During my green card interview i disclosed the arrest to the immigration officer. I had a certified copy of the court disposition and a copy of it. after the officer looked at the documents, he asked for a copy to keep it n the file, so I add the copy (not the certified) to the file and gave me the certified back.
Please let me know if USCIS need the certified copy or just a copy in the file?
In such instances the officer needs to examine the original court certified document and once satisfied with its authenticity and contents he/she only needs to keep its copy on your file.
Behar Intl. Counsel 619.234.5962 Kindly be advised that the answer above is only general in nature cannot be construed as legal advice, given that not enough facts are known. It is your responsibility to retain a lawyer to analyze the facts specific to your particular situation in order to give you specific advice. Specific answers will require cognizance of all pertinent facts about your case. Any answers offered on Avvo are of a general nature only, and are not meant to create an attorney-client relationship.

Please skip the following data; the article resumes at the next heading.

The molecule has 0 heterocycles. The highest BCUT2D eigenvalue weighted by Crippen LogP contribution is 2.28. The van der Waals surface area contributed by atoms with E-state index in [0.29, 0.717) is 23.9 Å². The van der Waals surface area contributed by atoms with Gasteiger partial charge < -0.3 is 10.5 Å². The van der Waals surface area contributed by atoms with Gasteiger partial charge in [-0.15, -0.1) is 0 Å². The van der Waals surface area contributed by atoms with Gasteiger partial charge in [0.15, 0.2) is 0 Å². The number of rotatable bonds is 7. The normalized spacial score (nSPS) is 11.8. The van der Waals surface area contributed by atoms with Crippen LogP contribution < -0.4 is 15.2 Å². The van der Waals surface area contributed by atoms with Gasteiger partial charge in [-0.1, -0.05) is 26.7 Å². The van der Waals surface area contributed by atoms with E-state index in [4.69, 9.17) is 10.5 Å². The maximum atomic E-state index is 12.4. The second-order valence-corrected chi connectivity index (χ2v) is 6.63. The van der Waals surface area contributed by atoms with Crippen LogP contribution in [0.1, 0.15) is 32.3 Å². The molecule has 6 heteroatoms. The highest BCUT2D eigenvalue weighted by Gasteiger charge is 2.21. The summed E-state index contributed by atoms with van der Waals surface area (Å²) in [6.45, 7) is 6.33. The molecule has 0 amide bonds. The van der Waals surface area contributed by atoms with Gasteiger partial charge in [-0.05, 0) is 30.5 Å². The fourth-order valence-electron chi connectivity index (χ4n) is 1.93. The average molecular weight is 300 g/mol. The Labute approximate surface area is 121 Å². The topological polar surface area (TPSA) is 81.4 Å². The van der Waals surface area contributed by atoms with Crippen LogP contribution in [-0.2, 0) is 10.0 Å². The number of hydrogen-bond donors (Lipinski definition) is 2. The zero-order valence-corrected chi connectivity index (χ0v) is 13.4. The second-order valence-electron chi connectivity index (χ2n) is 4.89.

You have a regular copy in the file and you bring a certified copy to the interview for the officer to inspect.
Free Consultation Anywhere in USA | 626-399-4194 |ICannHelpYouNow.com | John1Davidson@gmail.com
I would say the officer has answered this question for you already.
NYC EXPERIENCED IMMIGRATION ATTORNEYS www.myattorneyusa.com; email: firstname.lastname@example.org; Phone: (866) 456-8654; Fax: 212-964-0440; Cell: 212-202-0325. The information contained in this answer is provided for informational purposes only, and should not be construed as legal advice on any subject matter.
6 lawyers agree
As long as yu presented the certified copy, you did the right thing.
(213) 394-4554 x0 Mr. Shusterman is a former INS Trial Attorney (1976-82) with over 35 years of immigration experience. His response to your question is general in nature, as not all the facts are known to him. You should retain an attorney experienced in immigration law to review all the facts in your case in order to receive advice specific to your case. Mr. Shusterman's statement above does not create an attorney/client relationship.
18 lawyers agree